* PCR test results positive; ** no infectious SARS-CoV-2 detected; *** all positive samples in patient care area; **** only weak positive (one of the two genes positive); ***** infectious SARS-CoV-2 in 10.5% of samples detected, 7 of 8 positive samples obtained in the surroundings of one patient with persistent cough and frequent sputum spitting during sampling.
Table 2. Frequency of detection of SARS-CoV-2 on inanimate surfaces in the surroundings of confirmed COVID-19 patients in non-healthcare settings or in a diagnostic laboratory sampled for RNA or infectious virus.
Table 2. Frequency of detection of SARS-CoV-2 on inanimate surfaces in the surroundings of confirmed COVID-19 patients in non-healthcare settings or in a diagnostic laboratory sampled for RNA or infectious virus.
Setting (Country)Types of Sampled Surfaces (n)Evidence for Infectious Virus in Samples from Cases (Ct Values of Clinical Samples)Targets on SARS-CoV-2 GenomeSample Considered Positive with Ct Value ofProportion of Viral RNA DetectionCt ValuesReference
Diamond Princess cruise ship during COVID-19 outbreak (Japan)Surfaces in cabins of confirmed cases (330)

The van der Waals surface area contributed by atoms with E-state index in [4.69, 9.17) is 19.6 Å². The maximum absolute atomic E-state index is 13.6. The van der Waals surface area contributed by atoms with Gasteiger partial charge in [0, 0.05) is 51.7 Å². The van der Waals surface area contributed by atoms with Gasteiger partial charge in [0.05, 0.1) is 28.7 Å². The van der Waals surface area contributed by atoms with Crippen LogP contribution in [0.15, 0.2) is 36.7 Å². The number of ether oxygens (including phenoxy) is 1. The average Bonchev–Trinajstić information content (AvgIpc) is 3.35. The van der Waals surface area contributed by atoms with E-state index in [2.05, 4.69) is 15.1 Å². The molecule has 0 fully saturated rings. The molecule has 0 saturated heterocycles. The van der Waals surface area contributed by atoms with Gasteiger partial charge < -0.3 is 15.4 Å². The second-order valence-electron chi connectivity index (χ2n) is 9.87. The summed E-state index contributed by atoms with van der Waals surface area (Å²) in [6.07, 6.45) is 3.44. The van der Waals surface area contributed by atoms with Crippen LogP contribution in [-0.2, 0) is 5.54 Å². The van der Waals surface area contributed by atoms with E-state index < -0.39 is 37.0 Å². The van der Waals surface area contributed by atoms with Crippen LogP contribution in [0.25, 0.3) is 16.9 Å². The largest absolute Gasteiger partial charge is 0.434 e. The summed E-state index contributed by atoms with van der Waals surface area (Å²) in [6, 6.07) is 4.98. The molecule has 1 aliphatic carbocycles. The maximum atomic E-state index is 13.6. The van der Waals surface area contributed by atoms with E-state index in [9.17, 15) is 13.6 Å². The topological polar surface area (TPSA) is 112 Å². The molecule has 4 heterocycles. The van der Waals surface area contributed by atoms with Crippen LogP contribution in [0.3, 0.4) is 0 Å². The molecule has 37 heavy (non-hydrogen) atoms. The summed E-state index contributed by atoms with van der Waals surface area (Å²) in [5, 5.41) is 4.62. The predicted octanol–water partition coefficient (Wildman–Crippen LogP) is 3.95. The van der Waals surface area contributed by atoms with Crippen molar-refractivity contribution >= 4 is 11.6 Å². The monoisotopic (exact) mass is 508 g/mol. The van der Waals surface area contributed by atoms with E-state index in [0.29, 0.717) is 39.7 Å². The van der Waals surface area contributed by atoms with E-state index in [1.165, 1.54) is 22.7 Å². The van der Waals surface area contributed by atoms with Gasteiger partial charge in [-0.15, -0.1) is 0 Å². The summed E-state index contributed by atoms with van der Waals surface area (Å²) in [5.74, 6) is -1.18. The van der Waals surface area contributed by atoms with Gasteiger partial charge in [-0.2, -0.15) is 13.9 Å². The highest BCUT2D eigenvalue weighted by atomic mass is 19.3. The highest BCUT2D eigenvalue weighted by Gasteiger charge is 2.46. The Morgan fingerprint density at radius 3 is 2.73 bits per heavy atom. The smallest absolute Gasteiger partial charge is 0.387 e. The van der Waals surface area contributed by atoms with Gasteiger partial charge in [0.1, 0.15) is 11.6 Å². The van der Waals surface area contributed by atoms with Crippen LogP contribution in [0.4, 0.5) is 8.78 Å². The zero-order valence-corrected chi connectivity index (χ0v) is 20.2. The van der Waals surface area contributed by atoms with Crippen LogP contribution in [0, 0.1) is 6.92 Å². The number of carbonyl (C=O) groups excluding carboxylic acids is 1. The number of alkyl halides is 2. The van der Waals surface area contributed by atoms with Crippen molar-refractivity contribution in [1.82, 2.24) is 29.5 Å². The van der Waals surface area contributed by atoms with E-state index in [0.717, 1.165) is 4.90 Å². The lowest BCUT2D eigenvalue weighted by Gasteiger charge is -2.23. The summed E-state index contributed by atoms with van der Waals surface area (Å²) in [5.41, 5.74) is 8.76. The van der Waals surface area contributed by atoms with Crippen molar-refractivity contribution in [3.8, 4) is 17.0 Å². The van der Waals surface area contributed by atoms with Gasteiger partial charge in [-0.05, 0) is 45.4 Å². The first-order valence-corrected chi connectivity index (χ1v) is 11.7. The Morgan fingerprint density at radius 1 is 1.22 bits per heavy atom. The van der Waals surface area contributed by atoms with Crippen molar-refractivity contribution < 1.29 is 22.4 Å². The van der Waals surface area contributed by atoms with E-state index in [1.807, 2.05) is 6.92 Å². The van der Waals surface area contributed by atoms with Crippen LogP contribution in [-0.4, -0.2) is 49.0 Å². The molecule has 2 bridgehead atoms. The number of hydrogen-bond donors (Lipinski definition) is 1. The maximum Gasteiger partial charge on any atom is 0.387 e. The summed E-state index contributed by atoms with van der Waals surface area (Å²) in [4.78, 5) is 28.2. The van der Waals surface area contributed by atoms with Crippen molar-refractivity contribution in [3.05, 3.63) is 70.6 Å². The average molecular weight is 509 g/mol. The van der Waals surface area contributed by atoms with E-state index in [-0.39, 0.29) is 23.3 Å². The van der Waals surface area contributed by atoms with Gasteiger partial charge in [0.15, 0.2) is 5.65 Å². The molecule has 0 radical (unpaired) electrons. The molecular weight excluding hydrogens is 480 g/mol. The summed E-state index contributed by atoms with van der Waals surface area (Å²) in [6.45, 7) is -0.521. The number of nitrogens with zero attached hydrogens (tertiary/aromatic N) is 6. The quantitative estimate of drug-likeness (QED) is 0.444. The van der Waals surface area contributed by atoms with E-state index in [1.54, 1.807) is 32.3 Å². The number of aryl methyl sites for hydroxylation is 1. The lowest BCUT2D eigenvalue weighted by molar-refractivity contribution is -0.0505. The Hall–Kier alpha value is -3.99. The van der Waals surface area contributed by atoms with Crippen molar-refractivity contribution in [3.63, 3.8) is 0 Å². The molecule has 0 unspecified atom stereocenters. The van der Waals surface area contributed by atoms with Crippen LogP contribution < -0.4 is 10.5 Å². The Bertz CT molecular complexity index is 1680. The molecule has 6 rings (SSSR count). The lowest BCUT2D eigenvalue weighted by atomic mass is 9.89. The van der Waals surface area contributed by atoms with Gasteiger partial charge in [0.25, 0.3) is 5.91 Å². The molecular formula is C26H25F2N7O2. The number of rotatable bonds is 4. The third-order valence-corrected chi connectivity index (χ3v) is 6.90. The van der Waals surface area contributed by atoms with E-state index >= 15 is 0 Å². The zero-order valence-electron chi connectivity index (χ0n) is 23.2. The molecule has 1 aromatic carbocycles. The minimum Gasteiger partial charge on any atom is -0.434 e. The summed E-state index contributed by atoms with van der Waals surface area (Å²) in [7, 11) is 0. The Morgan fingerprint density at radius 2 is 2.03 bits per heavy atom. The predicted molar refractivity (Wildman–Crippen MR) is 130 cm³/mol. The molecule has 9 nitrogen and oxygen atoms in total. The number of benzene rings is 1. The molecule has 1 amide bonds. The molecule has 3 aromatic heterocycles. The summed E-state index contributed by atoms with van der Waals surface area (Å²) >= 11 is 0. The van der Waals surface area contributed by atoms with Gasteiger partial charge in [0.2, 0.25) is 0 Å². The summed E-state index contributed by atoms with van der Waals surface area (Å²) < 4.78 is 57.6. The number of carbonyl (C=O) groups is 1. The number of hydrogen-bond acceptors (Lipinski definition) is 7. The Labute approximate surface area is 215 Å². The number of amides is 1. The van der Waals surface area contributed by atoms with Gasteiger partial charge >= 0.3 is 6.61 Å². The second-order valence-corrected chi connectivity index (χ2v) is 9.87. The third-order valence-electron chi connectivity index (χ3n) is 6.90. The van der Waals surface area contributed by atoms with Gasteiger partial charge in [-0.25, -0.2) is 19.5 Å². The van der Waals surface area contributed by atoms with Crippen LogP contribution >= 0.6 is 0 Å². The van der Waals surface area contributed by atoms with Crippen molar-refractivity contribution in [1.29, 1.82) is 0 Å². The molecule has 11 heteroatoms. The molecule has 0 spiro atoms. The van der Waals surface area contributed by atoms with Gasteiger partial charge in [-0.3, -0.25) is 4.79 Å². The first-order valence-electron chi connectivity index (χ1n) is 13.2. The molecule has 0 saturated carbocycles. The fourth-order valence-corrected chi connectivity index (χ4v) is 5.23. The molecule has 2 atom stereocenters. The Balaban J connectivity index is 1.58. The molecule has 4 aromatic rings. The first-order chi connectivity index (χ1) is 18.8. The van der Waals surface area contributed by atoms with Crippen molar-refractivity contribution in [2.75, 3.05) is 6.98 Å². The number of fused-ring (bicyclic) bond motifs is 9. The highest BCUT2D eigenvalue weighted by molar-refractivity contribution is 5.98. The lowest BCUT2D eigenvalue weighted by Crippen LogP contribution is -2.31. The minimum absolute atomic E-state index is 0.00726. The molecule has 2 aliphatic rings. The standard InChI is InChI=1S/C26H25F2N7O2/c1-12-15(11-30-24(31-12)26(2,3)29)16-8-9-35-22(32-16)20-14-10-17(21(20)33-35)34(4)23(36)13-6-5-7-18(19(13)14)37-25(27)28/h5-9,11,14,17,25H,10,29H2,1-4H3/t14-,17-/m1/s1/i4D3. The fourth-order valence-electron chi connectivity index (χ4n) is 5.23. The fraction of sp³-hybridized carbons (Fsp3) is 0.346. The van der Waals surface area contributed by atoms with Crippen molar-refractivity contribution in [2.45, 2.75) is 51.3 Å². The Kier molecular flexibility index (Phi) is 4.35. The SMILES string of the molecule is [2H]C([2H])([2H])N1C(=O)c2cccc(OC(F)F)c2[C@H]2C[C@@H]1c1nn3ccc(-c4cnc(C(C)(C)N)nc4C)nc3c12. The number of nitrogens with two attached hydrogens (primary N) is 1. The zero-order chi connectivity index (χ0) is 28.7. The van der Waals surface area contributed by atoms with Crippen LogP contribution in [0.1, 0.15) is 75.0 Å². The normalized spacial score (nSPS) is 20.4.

Surfaces in cabins of non-cases (160)
Surfaces in shared areas (97)
No * (no Ct values)Not specifiedNot specified17.3% **
0% **
1.0% **
26.2–39.0; values < 31.0 only on floors[49]
Rooms of COVID-19 patients (Singapore)High-touch surfaces in accommodation rooms (428)No * (no Ct values)RdRp gene<350.5%Not described[51]
COVID-19 quarantine hotel (China)Various surfaces (271)No * (no Ct values)ORF1ab and N genes<406.6%35 (median)[52]
COVID-19 cases in isolation at home (Germany)Surfaces in 21 households (119)No * (no Ct values)RdRp and E genesNot described3.4% **>30[50]
Clinical microbiology laboratory (France)Various surfaces (23)Not applicableORF1ab, N, and S genes

ORF1ab gene
N gene
S gene
Not described



30.3, 37.6, 38.3, 38.8
Centralized quarantine hotel (China)Various surfaces (22)No * (25.7–33.1)ORF1ab and N genes<4036.4%28.8–37.6 (median: 35.6)[54]
Nursing home during a COVID-19 outbreak (Greece)Various surfaces (20)No * (no Ct values)Not describedNot described20%32–34 (median: 32)[40]
Long-term care facility with 30 asymptomatic COVID-19 cases (Greece)Various surfaces (10)No * (no Ct values)Not describedNot described0%-[40]